Indonesia, Malaysia, Philippines launch join maritime patrol

The devastating collapse in security has alarmed neighbours such as Indonesia and Malaysia, and defence and army chiefs from the three countries are due to meet in Tarakan on Monday for a ceremony to mark the launch of patrols in the seas between the countries.

Warships from Indonesia, the Philippines and Malaysia held manoeuvres Monday (June 19) in waters plagued by insurgency and banditry off north Borneo, launching coordinated patrols in a region in which Islamic State (IS) influence is growing.

On June 16, some of the Islamist militants who stormed Marawi city in the south of the country in May may have mingled with evacuees to slip away during the battle that has raged for nearly four weeks.

Although a largely maritime-based operation, air and land military assets are also expected to be involved in securing the Sulu Sea, which is located to the north-east of Borneo island and south-west of the Philippines.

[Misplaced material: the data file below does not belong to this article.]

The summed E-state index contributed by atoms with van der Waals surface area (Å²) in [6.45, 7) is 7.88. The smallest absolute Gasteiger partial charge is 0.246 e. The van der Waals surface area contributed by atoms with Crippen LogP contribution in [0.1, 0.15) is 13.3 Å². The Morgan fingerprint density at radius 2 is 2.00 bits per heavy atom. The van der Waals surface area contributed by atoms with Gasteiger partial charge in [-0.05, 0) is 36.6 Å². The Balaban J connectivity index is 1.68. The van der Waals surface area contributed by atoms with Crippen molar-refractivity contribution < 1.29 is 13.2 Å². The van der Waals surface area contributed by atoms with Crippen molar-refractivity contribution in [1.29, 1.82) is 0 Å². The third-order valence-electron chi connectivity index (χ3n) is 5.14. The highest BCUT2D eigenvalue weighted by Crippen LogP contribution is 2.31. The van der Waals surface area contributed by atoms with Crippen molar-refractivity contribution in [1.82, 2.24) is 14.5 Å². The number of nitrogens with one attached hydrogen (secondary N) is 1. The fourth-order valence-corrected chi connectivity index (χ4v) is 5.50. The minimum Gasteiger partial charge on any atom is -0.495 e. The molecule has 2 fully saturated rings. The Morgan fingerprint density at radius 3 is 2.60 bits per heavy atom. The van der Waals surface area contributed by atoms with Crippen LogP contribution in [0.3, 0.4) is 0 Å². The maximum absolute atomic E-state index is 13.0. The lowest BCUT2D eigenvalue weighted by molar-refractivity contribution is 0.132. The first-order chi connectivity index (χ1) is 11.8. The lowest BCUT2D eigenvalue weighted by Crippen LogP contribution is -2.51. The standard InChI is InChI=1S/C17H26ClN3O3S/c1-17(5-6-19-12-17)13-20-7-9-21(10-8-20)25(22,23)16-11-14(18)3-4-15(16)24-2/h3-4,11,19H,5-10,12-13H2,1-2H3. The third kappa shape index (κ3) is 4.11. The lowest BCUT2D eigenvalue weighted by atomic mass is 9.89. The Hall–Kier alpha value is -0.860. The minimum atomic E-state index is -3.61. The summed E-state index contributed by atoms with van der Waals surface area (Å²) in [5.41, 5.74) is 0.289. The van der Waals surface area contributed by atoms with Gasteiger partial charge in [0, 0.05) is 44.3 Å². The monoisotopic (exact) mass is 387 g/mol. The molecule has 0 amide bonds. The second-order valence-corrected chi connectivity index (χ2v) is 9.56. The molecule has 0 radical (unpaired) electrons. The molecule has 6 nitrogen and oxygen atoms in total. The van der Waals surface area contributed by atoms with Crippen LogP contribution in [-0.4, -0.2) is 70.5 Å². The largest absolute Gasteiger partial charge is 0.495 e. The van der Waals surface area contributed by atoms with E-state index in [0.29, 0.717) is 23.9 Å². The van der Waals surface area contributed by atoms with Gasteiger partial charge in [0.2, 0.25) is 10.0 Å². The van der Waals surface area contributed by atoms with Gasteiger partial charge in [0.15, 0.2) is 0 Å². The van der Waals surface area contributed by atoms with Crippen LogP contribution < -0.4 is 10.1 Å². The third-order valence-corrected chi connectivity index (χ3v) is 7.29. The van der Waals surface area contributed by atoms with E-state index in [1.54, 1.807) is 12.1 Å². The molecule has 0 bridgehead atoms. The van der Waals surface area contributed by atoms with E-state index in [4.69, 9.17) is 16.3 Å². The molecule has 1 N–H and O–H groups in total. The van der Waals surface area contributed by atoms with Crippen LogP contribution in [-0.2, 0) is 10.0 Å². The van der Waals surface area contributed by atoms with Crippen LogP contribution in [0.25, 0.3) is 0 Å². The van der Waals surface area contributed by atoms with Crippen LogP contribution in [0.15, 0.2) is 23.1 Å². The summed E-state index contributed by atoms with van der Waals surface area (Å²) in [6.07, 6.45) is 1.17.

BG Padilla was referring to the reported presence in Marawi of foreign fighters, who he said bring a kind of terrorism that is common in the Middle East, but not practiced by local militants. Officials said the fighting has left at least 26 civilians, 257 militants and 62 security forces dead.

Speaking to reporters at the end of the IISS Shangri-La Dialogue on June 4, Dr Ng noted that Singapore had offered to participate in the patrols at any time Indonesia, Malaysia and the Philippines think is appropriate.

Indonesia deployed Sukhoi fighters on June 18 at a base in the northern island of Borneo to strengthen security in case Islamist militants in the Philippines try to flee southwards.

The commander of Tarakan's naval base, First Admiral Ferial Fachroni, told Reuters the other countries would also establish command centres to help in the sharing of information.

The neighbors would not allow Islamic State "to set foot, even just an inch, in our region", he said.

Indonesia's military chief, Gen. Gatot Nurmantyo said Maritime Command Centers have also been opened in the cities of Tawau in Malaysia and Bongao in the Philippines.

The launch was attended by the three countries' defense ministers and marked by an Indonesian navy sail-past and a fly-past of Sukhoi fighter jets.

"We see these (command centres) functioning as a triangle, like a spider's web, where everything inside the triangle will be monitored", said military chief Nurmantyo.

Vanessa Coleman

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